Review: Goosebumps Kids Is Just Too Scary

Goosebumps Kids, The Vaults ★★☆☆☆

Phillipa Ellis
By Phillipa Ellis Last edited 81 months ago
Review: Goosebumps Kids Is Just Too Scary Goosebumps Kids, The Vaults 2
Photo: Richard Parr

Ever since Goosebumps Alive arrived at The Vaults last month to rave reviews, we’ve been eagerly anticipating the kids version. After all, it made complete sense for the makers of this immersive theatrical adaptation to bring the stories to life for their original intended audience.

If we're completely honest, much of R.L. Stine’s bestselling children’s novels passed this writer by until the recent film production, being too old to appreciate them during their 1990s heyday and now with children just a little too young to be enjoying them for themselves.

What we did know of his work, however, was that it's celebrated for being as humorous as it is scary, and true to the books this adaptation promises to reflect this ‘wholesome’ horror with an array of unusual characters and curious settings for us to explore.

Proceedings are a little slow to get going, which is always a challenge, but with the welcome arrival of the Professor our journey is underway, scaling the dark narrow walkways and disorientating tunnels that occupy the space under Waterloo station. As we set off on our mission our task is clear — do not be scared! A ‘fear-o-meter’ rating of over 100% would immortalise us all to remain as museum exhibits for the rest of our days.

It isn’t long before we realise that every room we visit will have varying degrees of mental scarring on our accompanying children. First we’re in the home of poor Carly Beth, unable to extract herself from The Haunted Mask. Next we come face to face with the Body Squeezers, frightening a young girl and her mum half to death.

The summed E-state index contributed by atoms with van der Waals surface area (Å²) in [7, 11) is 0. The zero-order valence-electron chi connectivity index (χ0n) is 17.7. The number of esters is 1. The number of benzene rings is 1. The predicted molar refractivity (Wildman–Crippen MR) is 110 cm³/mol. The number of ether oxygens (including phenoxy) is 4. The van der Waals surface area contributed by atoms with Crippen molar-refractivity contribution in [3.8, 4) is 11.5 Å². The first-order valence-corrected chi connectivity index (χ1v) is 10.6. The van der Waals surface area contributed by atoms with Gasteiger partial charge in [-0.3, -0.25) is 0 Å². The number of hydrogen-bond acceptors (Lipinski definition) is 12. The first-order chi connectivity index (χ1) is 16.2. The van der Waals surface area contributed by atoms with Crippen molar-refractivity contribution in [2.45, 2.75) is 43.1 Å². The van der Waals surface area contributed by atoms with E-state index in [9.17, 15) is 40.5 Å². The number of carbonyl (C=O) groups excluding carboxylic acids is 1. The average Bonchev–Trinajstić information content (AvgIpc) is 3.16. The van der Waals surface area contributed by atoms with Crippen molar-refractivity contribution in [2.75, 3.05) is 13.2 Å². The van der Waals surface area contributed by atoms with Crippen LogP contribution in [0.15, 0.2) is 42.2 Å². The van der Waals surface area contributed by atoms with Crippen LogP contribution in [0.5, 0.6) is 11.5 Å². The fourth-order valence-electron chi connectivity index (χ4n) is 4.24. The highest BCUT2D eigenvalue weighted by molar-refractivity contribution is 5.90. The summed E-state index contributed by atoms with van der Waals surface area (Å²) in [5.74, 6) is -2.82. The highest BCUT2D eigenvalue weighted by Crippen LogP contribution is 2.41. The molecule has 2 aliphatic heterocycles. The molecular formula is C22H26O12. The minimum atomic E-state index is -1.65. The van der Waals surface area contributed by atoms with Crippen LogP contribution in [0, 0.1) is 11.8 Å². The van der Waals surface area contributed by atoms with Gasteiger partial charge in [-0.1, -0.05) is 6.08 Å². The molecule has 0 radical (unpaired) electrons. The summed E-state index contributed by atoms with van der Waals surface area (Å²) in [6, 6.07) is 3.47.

Every twist and turn sends most of the young audience jumping into the arms of their carers, with some never quite recovering or choosing an early exit. “It’s meant to be fun,” we keep repeating reassuringly, but judging by the facial expressions of the kids, they’ve definitely missed the joke.

The problem with Goosebumps Kids is that it is just too scary. Haunted houses are fun. Ghost trains are fun. Pantomime villains are fun. Last year’s Adventures in Wonderland was fun. Why? Because they have just the right balance of immersive theatre and interaction to make it all magical and reassure the young audience that it is just for laughs, a sentiment which might have been lost in the impressive characterisation.

Yes, there's some hamming around, but in such an atmospheric setting the stories feel real, leaving not only too many children scared, but too many parents scared about how scared they were, making it more an endurance than enjoyment.

Where the production does succeed is, that like the outcome of many Stine stories, we learned a lot about the strength of the kids' resolve. Our young companion was determined to face the situation head on, seeing it through to the end, despite the opportunity to escape at any time.

In the cold light of day and from the relative safety of the street, she was able to agree it was perhaps “fun but in a scary way”. Some of the older children might have felt the same. Either way, she’d most definitely heeded the Professor’s closing words; “laugh in the face of something scary and it will all go away”. Our only wish is that they’d told us that right from the start.

Goosebumps Kids is on at The Vaults, Leake Street, SE1 7NN until 5 June. Children and adult tickets £15. Strictly children 5-11 years old only. Londonist attended on a complimentary press ticket.

Last Updated 23 May 2016